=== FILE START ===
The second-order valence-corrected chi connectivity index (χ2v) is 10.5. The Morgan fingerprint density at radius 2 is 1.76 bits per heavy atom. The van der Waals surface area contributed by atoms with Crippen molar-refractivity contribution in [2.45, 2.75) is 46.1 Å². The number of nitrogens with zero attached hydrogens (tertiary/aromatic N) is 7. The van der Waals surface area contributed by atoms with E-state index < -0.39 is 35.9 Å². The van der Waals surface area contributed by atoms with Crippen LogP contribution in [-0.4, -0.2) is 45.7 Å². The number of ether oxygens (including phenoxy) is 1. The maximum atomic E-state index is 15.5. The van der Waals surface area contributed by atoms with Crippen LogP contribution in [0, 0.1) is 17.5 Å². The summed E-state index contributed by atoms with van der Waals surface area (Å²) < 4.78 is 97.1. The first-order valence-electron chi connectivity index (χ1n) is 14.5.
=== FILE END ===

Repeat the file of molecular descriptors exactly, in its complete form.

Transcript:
The second-order valence-corrected chi connectivity index (χ2v) is 10.5. The Morgan fingerprint density at radius 2 is 1.76 bits per heavy atom. The van der Waals surface area contributed by atoms with Crippen molar-refractivity contribution in [2.45, 2.75) is 46.1 Å². The number of nitrogens with zero attached hydrogens (tertiary/aromatic N) is 7. The van der Waals surface area contributed by atoms with E-state index < -0.39 is 35.9 Å². The van der Waals surface area contributed by atoms with Crippen LogP contribution in [-0.4, -0.2) is 45.7 Å². The number of ether oxygens (including phenoxy) is 1. The maximum atomic E-state index is 15.5. The van der Waals surface area contributed by atoms with Crippen LogP contribution in [0, 0.1) is 17.5 Å². The summed E-state index contributed by atoms with van der Waals surface area (Å²) < 4.78 is 97.1. The first-order valence-electron chi connectivity index (χ1n) is 14.5.